The only thing that could possibly elevate my already convivial mood during my buoyant morning walk to Scuola Leonardo da Vinci would be an iced latte in my right hand. But this is Italy after all, and they don’t do coffee to go here. In fact, I don’t know if there’s even an iced latte to be found in this country.
Anyhoo, back to Italian class. As nerve-wracking as it can be to attend the lessons, I have found them worthwhile for several reasons so far. Don’t get me wrong, I love everything about them, but they’re still scary because of the humility factor that’s attached to learning a second language as an adult. It’s humbling to take it on and commit to it because you have to put yourself out there and be ready and willing to make mistakes. Trust me, I make tons and yes, sometimes I’m embarrassed, but it’s all part of the learning process.
To start, where else would I ever have the opportunity to write a short bio for a deceased famous person of my choice–Jim Morrison, of course!–in the passato remoto? I feel like slowly but surely, my grasp on the language is starting to coalesce…I’m stringing together phrases in my head a little more quickly than usual, and communicating these thoughts in sentences that actually make sense.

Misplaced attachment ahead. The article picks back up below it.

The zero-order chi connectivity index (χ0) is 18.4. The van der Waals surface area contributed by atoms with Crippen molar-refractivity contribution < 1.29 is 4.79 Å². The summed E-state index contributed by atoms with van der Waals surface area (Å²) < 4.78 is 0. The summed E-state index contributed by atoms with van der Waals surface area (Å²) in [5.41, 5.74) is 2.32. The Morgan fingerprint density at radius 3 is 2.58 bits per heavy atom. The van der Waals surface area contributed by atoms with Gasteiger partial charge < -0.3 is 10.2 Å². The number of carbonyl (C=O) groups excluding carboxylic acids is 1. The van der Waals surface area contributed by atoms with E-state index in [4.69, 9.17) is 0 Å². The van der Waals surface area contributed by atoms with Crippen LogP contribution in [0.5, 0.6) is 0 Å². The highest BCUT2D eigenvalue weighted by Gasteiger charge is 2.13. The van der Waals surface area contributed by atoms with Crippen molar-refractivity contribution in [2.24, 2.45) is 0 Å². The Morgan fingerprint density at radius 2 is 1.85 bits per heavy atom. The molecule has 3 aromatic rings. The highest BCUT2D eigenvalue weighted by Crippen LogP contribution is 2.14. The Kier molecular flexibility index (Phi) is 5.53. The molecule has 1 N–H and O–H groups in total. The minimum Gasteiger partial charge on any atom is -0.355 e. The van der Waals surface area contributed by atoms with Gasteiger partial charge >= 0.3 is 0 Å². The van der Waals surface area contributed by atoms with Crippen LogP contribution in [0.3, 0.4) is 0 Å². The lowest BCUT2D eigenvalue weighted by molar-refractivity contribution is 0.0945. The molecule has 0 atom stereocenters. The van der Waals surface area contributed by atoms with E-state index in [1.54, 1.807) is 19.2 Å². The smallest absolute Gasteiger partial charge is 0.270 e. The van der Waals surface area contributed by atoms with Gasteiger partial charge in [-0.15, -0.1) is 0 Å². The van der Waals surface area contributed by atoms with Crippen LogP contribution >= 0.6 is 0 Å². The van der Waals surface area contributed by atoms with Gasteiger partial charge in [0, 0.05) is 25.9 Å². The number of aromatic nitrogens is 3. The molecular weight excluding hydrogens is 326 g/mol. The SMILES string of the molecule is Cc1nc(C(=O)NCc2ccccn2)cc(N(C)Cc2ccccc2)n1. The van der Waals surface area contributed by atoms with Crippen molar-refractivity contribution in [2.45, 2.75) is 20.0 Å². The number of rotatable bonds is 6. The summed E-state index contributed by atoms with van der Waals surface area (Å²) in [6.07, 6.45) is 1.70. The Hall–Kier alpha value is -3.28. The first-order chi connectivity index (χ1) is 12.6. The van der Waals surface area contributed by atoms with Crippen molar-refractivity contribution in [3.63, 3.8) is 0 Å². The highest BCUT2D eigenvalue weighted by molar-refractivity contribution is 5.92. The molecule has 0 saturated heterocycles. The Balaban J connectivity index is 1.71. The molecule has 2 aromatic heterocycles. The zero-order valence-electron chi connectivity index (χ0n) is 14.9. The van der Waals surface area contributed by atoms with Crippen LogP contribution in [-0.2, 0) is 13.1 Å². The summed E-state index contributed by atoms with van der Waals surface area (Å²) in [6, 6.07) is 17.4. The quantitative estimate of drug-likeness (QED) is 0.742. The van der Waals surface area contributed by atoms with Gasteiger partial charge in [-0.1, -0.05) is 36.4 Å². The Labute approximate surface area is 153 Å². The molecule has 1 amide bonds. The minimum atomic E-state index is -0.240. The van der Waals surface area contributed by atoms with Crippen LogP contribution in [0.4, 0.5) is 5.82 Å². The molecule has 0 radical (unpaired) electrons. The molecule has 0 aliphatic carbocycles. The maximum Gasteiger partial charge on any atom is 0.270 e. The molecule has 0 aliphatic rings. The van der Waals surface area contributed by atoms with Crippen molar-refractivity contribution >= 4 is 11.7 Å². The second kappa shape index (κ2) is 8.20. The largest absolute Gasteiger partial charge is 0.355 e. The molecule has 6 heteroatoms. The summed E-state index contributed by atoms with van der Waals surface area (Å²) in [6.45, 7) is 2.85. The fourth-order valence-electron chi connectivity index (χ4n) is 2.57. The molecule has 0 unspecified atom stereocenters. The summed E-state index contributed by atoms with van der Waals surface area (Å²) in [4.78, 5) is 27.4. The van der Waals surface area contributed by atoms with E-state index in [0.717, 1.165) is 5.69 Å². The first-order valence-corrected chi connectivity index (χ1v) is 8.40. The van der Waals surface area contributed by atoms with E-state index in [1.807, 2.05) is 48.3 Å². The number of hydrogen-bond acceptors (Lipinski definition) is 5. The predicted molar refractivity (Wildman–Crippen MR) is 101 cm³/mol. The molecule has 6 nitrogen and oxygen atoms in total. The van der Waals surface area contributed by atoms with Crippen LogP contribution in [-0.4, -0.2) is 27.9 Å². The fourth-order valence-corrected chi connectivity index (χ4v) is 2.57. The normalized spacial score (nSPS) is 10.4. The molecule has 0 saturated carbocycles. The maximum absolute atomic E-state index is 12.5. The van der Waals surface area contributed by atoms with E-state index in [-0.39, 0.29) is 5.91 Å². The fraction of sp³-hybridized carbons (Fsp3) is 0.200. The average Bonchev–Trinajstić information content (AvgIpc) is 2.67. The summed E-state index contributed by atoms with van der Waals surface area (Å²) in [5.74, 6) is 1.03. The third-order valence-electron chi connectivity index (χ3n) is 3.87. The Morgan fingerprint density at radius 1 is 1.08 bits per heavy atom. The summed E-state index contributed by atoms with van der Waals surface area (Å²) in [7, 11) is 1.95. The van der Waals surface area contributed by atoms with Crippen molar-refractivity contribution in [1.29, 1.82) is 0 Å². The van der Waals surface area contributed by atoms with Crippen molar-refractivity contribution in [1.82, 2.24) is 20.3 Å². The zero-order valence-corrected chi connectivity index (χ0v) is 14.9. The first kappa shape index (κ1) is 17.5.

Though the best part–besides learning Italian of course–is the classroom environment. The few hours I have spent racking my brain each day has made me more mentally on point in all aspects of my life, both personally and professionally. The regimen that the classes bring to my schedule enables me to discipline myself and manage my time more efficiently, therefore rendering me more productive overall. Honestly, I’m sorry I only signed up for three weeks and I’m going to see if I can manage to extend by another week or two. I think (& hope!) that advancing in the language will open up even more doors for me here and lead to some cool opportunities because this isn’t a sabbatical or anything like that. I’m in this for the long haul.